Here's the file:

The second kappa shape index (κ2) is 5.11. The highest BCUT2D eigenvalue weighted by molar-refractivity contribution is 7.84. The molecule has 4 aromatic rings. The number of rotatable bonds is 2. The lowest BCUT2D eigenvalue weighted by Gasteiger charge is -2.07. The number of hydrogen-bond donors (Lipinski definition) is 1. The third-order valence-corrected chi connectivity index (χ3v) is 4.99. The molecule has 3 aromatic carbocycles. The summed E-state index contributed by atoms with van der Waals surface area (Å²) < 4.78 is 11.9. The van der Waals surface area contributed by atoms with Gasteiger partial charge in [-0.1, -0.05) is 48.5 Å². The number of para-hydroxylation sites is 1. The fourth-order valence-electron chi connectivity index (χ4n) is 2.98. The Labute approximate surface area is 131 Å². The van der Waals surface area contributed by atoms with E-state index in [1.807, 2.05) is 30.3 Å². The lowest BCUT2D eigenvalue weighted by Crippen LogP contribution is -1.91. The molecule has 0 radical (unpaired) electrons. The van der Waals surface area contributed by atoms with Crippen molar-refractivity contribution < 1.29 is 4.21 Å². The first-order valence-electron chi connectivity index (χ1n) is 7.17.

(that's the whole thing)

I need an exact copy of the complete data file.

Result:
The second kappa shape index (κ2) is 5.11. The highest BCUT2D eigenvalue weighted by molar-refractivity contribution is 7.84. The molecule has 4 aromatic rings. The number of rotatable bonds is 2. The lowest BCUT2D eigenvalue weighted by Gasteiger charge is -2.07. The number of hydrogen-bond donors (Lipinski definition) is 1. The third-order valence-corrected chi connectivity index (χ3v) is 4.99. The molecule has 3 aromatic carbocycles. The summed E-state index contributed by atoms with van der Waals surface area (Å²) < 4.78 is 11.9. The van der Waals surface area contributed by atoms with Gasteiger partial charge in [-0.1, -0.05) is 48.5 Å². The number of para-hydroxylation sites is 1. The fourth-order valence-electron chi connectivity index (χ4n) is 2.98. The Labute approximate surface area is 131 Å². The van der Waals surface area contributed by atoms with E-state index in [1.807, 2.05) is 30.3 Å². The lowest BCUT2D eigenvalue weighted by Crippen LogP contribution is -1.91. The molecule has 0 radical (unpaired) electrons. The van der Waals surface area contributed by atoms with Crippen molar-refractivity contribution < 1.29 is 4.21 Å². The first-order valence-electron chi connectivity index (χ1n) is 7.17.